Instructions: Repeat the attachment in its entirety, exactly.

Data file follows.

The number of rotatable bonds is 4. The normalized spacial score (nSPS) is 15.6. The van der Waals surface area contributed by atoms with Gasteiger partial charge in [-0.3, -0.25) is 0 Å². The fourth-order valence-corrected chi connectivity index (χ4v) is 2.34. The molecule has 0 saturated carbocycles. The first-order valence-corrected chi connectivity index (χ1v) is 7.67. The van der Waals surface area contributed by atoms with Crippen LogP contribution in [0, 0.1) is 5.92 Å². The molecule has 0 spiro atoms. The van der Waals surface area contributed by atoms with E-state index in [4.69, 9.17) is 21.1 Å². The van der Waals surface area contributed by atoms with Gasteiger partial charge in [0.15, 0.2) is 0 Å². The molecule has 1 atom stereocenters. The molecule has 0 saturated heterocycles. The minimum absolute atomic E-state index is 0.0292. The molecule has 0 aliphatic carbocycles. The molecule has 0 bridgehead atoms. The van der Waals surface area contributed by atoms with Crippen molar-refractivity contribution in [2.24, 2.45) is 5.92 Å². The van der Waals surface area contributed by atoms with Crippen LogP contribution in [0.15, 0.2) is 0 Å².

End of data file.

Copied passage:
The number of rotatable bonds is 4. The normalized spacial score (nSPS) is 15.6. The van der Waals surface area contributed by atoms with Gasteiger partial charge in [-0.3, -0.25) is 0 Å². The fourth-order valence-corrected chi connectivity index (χ4v) is 2.34. The molecule has 0 saturated carbocycles. The first-order valence-corrected chi connectivity index (χ1v) is 7.67. The van der Waals surface area contributed by atoms with Crippen LogP contribution in [0, 0.1) is 5.92 Å². The molecule has 0 spiro atoms. The van der Waals surface area contributed by atoms with E-state index in [4.69, 9.17) is 21.1 Å². The van der Waals surface area contributed by atoms with Gasteiger partial charge in [0.15, 0.2) is 0 Å². The molecule has 1 atom stereocenters. The molecule has 0 saturated heterocycles. The minimum absolute atomic E-state index is 0.0292. The molecule has 0 aliphatic carbocycles. The molecule has 0 bridgehead atoms. The van der Waals surface area contributed by atoms with Crippen molar-refractivity contribution in [2.24, 2.45) is 5.92 Å². The van der Waals surface area contributed by atoms with Crippen LogP contribution in [0.15, 0.2) is 0 Å².